Councillors call for further work to reduce Cornwall’s carbon emissions

Thursday 24th January 2019 08:35 GMT

Cornwall Council has declared a ‘climate emergency’.

The declaration followed a motion debated at a full council meeting on Tuesday where members called on Westminster to provide the powers and resources necessary to achieve the target for the Duchy to become carbon neutral by 2030 and committed to work with other councils with similar ambitions. 

The motion ‘Urgency on Climate Change’ was brought by Councillor Dominic Fairman, local member for St Teath and St Breward, and seconded by Councillor Edwina Hannaford, the council’s cabinet portfolio holder for neighbourhoods. It was amended by Councillor for Falmouth Smithick, Jayne Kirkham, to declare a climate emergency in line with the declarations of other local authorities.

Cllr Fairman said: “After a very lively debate a cross-party amendment was accepted which went even further than the original motion. If we are to avoid the worst-case scenarios, then the social change required will be deep. 

“Radical social change is uncomfortable and difficult – but I believe that as local representatives of our communities we have a responsibility to take leadership. Cornwall Council has shown that leadership today.” 

Councillor Jayne Kirkham said: “Members voted for the amended motion, almost unanimously, to declare a climate emergency today in line with other local governments across the world covering 17.5 million people, including London and Manchester. Our ambition to become carbon neutral by 2030 and the report we will prepare to help us to do so, will put Cornwall on the front line in combating climate change.”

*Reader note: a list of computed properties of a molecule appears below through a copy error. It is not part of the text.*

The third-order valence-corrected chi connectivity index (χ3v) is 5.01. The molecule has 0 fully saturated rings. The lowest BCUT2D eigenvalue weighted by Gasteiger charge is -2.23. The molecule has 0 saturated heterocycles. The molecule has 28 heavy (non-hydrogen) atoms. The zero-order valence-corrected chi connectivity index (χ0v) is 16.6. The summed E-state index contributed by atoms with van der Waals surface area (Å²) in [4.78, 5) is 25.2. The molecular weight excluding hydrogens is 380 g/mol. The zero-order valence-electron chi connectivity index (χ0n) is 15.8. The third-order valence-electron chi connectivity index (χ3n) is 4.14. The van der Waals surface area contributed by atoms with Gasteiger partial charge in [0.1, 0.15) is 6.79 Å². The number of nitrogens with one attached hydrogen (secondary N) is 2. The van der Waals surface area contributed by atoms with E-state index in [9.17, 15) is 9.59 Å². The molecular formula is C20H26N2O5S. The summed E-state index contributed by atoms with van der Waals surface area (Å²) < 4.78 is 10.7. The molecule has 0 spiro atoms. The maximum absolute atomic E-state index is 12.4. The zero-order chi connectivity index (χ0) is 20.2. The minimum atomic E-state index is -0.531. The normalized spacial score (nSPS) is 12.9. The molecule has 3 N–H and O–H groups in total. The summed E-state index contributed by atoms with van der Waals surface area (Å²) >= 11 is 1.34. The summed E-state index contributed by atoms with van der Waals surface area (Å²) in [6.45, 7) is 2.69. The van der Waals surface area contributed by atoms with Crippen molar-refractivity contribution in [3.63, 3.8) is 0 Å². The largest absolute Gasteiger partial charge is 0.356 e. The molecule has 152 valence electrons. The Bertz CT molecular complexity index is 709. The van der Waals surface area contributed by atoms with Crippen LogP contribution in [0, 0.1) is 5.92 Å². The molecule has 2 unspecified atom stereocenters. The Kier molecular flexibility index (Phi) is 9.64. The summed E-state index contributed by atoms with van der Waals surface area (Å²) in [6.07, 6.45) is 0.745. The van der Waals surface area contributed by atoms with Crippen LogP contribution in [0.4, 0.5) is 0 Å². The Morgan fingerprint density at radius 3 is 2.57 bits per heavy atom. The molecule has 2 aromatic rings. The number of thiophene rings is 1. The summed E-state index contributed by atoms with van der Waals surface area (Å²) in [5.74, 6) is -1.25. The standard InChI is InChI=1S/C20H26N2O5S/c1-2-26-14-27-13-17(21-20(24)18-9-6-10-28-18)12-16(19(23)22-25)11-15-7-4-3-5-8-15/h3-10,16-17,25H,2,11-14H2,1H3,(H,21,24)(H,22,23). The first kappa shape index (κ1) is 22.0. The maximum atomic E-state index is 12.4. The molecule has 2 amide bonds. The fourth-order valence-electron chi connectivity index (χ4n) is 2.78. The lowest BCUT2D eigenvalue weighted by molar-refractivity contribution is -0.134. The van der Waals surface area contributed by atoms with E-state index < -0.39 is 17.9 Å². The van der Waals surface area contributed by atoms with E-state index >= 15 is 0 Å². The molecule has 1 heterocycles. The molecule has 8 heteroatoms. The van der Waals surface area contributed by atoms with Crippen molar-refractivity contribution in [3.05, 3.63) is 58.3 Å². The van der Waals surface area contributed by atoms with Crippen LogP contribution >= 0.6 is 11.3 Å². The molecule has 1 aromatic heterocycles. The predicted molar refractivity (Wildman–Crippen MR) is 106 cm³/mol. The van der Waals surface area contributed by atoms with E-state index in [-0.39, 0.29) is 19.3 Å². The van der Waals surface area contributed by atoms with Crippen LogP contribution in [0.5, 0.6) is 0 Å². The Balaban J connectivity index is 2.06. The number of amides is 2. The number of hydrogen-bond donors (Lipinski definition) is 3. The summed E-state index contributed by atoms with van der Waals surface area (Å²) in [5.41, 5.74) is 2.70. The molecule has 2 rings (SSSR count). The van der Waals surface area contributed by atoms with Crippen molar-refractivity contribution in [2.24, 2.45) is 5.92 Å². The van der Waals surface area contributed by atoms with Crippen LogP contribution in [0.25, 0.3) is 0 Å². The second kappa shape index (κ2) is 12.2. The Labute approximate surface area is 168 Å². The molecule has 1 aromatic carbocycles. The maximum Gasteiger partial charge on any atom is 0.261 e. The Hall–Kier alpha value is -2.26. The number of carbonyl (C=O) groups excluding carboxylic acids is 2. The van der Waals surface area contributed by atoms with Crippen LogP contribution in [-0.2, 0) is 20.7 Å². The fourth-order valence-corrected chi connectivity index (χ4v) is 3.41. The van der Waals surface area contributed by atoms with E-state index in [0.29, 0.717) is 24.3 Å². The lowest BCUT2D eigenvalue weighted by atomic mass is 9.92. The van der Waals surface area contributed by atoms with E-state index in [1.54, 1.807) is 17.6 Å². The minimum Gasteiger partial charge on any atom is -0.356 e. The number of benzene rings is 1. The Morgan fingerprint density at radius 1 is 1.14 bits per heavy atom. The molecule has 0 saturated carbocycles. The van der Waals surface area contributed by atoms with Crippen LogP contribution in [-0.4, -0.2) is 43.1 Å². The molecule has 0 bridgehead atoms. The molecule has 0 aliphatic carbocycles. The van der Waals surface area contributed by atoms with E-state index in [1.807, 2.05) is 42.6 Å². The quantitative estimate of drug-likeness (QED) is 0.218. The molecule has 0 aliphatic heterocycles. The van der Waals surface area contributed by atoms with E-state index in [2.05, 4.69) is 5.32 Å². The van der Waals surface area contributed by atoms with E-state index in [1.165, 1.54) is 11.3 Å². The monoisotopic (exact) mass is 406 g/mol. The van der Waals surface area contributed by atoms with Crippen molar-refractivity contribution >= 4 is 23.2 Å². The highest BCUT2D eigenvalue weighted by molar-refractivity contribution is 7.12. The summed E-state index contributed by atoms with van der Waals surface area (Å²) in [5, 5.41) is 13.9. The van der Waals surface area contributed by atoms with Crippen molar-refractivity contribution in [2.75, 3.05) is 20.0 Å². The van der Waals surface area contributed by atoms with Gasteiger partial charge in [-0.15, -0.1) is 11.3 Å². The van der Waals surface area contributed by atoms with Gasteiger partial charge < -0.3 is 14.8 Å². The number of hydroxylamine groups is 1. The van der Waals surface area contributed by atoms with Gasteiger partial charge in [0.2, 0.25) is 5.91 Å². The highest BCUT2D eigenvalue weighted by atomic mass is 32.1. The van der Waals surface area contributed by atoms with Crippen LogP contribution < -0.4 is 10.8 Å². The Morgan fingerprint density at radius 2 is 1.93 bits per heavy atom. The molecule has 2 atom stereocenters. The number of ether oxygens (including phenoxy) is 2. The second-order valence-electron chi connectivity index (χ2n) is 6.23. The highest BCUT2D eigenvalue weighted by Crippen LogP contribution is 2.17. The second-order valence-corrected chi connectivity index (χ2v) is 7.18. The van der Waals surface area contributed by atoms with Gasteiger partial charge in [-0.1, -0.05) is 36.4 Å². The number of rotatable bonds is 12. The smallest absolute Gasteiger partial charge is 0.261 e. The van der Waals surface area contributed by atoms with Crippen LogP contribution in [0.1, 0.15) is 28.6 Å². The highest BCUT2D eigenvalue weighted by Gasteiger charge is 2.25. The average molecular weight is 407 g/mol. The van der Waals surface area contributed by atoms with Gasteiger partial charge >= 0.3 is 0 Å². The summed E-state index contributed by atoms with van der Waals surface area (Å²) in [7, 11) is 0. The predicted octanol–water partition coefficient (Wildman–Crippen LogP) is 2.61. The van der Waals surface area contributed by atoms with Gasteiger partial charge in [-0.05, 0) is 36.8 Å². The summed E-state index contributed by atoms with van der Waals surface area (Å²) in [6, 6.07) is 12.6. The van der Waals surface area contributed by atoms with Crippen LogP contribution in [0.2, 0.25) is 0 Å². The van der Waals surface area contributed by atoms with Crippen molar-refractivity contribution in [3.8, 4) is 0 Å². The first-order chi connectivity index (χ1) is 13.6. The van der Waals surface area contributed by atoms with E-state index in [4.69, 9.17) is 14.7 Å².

Cabinet portfolio holder for the environment Sue James said: “Climate change is already here and having effects in Cornwall, like the unprecedented rainfall causing flooding in Coverack in July 2017 and the significant late snow last year.

“We cannot compete with the power of nature with money and concrete alone. Our climate change planning has to assist communities to make appropriate and realistic plans. Scientists warn that extreme weather events will have a disproportionate toll on poor, weak and elderly people; those people this council has set a priority to protect.

“Today’s declaration is a positive step forward in building on the work done by the council to date on issues contributing to tackling climate change, ranging from supporting renewable energy to reducing waste, improving public transport to reduce traffic congestion, flood mitigation, rolling out energy saving LED street lighting and more. Our plans will build on these achievements and work with other Councils with similar ambitions.

“We all have a part to play in this - whether being less wasteful of food, having a meat free day a week, driving less and considering a less polluting vehicle when considering changing our cars or mending things rather than simply throwing them away.”

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